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Article shared from USA Today Written by: Amy Sinatra Ayres

For years, parents have been advised to put strict limits on their kids’ screen time to protect their eyes and general health. But when the COVID-19 pandemic began, laptops and tablets became necessary conduits for schooling, activities and keeping in touch with friends and family. Now, pediatric ophthalmologists say they’re seeing the effects of all that screen time.   

“Kids usually are pretty self-sufficient, and their eyes are pretty tough. But we’ve seen lots of problems this last year, which we’re attributing to the prolonged intense, close work that has been their lives,” says Dr. David Epley, a pediatric ophthalmologist in Kirkland, Wash., and clinical spokesperson for the American Academy of Ophthalmology. Close or near work involves focusing your eyes on a nearby object. “Normally, in school, you’re looking at the board, and then you’re looking up close, and then you’re outside at recess and you’re kind of varying where your gaze is. But with online schooling, the classroom is up close and the homework’s up close. Their friend circles are on a screen up close; their playtime is on a screen up close. It’s really changed the dynamic a bit.”

Epley and Dr. Sylvia Yoo, a pediatric ophthalmologist and assistant professor of ophthalmology at Tufts University School of Medicine in Boston, say they have had many young patients complaining of eyestrain or being diagnosed as nearsighted (myopia) or increased nearsightedness since the start of the pandemic.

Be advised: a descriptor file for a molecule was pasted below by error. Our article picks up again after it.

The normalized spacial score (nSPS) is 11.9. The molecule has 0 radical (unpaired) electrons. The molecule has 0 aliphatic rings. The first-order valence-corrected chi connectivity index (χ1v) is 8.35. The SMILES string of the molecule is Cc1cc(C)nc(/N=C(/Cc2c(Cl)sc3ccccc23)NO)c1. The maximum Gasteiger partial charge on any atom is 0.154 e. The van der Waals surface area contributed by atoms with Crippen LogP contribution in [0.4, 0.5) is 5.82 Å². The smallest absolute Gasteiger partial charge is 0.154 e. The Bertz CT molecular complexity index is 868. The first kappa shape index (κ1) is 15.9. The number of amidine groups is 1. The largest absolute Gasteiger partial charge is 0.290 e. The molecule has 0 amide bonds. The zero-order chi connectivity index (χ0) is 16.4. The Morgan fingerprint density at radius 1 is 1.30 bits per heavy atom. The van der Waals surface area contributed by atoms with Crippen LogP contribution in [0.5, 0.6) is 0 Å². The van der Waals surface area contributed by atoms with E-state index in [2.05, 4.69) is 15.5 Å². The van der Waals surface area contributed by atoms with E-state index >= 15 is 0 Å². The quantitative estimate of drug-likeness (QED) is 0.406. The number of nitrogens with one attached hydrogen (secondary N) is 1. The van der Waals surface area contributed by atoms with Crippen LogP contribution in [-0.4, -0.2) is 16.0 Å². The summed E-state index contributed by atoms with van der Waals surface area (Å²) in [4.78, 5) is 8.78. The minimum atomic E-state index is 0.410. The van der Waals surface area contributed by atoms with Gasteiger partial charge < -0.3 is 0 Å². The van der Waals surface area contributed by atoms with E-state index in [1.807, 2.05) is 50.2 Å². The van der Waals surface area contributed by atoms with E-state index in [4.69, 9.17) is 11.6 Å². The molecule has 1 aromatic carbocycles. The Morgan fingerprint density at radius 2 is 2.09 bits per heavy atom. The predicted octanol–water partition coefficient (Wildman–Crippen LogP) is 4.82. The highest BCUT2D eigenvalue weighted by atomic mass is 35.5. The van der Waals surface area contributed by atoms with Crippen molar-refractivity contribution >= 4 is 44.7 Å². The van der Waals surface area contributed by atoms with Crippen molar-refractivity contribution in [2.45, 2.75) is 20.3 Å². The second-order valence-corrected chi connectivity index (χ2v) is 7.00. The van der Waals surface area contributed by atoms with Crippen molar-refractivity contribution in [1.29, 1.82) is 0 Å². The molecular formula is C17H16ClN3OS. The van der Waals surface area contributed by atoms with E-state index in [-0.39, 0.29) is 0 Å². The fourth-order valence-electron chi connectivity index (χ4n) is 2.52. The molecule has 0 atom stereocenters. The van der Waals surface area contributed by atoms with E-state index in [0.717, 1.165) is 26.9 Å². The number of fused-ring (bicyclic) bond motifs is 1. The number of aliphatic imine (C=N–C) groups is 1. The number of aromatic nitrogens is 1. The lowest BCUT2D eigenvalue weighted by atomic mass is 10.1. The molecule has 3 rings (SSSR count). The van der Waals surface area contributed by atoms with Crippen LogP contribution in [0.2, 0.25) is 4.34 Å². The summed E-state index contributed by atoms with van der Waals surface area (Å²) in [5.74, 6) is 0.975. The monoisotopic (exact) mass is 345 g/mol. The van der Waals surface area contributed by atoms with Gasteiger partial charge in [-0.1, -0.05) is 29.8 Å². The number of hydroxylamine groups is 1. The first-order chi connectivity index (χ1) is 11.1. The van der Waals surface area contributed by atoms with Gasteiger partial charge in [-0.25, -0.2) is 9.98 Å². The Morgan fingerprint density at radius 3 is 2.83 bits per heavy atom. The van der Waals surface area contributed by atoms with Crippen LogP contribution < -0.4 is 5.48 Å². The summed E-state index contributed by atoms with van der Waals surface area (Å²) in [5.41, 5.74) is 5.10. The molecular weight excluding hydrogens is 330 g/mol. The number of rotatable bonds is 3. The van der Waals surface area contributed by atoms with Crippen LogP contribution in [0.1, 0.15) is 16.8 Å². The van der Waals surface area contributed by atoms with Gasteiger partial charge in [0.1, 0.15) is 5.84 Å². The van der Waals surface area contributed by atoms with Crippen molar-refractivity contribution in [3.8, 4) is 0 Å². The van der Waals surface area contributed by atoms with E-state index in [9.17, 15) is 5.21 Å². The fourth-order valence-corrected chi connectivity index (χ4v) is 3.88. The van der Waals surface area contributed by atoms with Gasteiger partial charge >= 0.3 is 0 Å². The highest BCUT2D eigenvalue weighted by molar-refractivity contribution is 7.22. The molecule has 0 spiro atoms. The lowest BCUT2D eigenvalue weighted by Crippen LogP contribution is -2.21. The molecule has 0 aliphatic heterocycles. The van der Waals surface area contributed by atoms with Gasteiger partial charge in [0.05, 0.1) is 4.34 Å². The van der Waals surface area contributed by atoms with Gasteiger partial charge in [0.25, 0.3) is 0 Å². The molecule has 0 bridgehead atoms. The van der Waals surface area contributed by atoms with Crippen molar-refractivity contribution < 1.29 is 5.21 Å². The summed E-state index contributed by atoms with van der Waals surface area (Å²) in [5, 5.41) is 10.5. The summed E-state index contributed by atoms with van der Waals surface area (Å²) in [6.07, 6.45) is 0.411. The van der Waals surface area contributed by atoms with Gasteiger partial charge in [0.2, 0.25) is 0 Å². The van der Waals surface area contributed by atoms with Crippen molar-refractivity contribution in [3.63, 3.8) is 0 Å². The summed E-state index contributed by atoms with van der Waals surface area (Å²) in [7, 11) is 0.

Myopia was already a growing problem in the U.S. before the COVID-19 pandemic.

Myopia was already a growing problem in the U.S. before COVID-19, with its prevalence increasing from 25 percent of Americans in the 1970s to 42 percent in the 2000s, says Yoo. “Now in the last year, since kids are using the screen even more because of school … it’s hard to tell kids to decrease screen time,” she says. “This epidemic of myopia seems to be related to just general lifestyle changes where (kids are) just generally spending more time inside using the screen, doing more near activities.”

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All that extra screen time may be causing eye issues in kids

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